Amazon Releases Cloud Music Player for iPad

Apple has released its Cloud Player app for the iPad, some six months after it came out for the iPhone and iPod touch.


Your music. Everywhere. Listen to your music collection from the cloud on your iPhone, iPod Touch, or iPad anywhere you are. You can download or stream your library from the cloud – or play the music you already have on your device.

Amazon has made several moves to expand its cloud music platform in recent months. It has optimized its music store for mobile Safari, made free digital copies of all CDs ever purchased on, and introduced a new "scan and match" service similar to iTunes Match.

[Source: MacRumors]


Adobe acquires Behance, sets sights on community-driven Creative Cloud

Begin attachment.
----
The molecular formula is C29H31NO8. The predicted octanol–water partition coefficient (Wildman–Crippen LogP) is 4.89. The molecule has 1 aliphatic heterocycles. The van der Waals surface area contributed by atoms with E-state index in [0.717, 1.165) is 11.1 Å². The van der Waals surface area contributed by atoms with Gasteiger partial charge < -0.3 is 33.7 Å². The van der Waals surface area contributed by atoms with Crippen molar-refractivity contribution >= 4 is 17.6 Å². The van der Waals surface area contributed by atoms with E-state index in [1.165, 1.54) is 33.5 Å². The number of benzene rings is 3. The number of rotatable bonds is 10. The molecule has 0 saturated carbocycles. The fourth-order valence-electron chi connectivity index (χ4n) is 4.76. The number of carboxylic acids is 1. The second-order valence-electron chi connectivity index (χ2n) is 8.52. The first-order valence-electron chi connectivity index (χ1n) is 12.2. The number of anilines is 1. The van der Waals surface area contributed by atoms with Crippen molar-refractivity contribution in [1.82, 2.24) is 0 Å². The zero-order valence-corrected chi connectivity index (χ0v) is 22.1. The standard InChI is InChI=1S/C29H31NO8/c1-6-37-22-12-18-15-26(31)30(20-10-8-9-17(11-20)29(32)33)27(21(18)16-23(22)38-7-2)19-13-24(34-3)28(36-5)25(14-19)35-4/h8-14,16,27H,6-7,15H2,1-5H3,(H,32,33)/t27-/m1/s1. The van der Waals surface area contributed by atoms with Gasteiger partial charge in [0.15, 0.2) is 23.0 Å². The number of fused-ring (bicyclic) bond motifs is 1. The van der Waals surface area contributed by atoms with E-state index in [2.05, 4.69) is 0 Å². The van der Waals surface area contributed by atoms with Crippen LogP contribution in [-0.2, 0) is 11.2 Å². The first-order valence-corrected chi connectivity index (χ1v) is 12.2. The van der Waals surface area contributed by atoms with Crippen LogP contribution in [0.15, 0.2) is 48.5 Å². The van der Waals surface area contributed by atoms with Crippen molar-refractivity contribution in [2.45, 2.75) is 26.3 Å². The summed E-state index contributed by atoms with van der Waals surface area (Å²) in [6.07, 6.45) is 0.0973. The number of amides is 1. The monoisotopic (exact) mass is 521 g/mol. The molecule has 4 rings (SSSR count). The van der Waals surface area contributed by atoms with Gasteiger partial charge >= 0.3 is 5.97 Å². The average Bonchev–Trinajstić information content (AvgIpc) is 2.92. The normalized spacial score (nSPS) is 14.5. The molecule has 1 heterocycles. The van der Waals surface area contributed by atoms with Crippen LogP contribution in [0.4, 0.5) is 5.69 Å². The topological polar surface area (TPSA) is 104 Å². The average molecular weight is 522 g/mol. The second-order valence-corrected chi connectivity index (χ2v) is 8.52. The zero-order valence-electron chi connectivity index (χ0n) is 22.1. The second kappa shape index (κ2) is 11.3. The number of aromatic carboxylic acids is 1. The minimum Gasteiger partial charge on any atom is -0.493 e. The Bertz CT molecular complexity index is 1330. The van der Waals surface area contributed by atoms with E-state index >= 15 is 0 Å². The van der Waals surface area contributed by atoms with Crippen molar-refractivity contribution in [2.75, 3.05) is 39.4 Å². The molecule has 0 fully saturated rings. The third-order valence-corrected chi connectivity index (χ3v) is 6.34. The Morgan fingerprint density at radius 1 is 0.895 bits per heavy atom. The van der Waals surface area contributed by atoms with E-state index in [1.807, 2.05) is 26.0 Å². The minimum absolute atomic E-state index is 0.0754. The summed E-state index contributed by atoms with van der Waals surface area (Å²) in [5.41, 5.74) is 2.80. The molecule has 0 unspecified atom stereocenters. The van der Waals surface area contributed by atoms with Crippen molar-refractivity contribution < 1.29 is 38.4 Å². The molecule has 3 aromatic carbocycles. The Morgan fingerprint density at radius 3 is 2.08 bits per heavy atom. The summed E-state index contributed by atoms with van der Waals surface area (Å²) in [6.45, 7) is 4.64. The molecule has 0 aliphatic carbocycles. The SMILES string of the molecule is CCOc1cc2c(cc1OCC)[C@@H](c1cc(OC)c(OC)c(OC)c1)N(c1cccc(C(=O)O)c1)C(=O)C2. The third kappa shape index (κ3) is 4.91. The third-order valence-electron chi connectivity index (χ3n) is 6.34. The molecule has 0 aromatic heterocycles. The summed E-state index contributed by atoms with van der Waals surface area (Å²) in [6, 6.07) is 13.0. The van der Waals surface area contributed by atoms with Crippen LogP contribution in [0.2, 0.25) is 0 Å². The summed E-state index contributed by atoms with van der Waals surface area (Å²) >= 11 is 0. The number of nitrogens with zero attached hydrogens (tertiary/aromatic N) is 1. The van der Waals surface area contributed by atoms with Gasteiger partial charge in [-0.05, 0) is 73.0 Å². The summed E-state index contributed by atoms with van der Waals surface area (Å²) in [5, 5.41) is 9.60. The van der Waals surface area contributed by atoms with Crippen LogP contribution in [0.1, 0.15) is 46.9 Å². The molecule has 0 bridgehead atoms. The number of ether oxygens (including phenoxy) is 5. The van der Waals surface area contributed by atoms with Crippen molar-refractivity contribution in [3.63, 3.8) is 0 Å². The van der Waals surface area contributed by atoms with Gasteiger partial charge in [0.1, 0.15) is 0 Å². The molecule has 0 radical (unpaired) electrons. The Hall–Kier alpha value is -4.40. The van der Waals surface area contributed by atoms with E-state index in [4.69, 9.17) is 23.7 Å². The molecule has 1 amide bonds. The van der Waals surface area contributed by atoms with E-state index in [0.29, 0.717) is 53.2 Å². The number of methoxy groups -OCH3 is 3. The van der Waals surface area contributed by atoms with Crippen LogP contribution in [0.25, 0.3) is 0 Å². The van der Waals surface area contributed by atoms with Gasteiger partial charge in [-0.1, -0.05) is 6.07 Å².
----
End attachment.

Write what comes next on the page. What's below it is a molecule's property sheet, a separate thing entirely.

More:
Well, it looks like Adobe is wrapping things up nicely before the long holiday weekend. Mere days after the most recent round of updates, the software outfit has just announced its acquisition of Behance, the online portfolio community for creatives in a number of disciplines. Founded in 2006 by CEO Scott Belsky, they NYC-based outfit will remain it's current location and retain all of its 32 current employees. Touting over 1 million active users and 90 million project views in the past month, Behance is an online repository for portfolios, feedback, inspiration and the hiring of creative pros. Adobe is planning to fully integrate the design community's wares into it's Creative Cloud arsenal "allowing members to seamlessly create content, seek feedback, showcase their work and distribute it across devices." For now, there won't be any changes for free and paid members of the Behance offerings, but Adobe is evaluating how to integrate the paid portions into Creative Cloud memberships with the free option from the community remaining as such. Head on past the break to take a gander at the full announcement.

[Source: Engadget]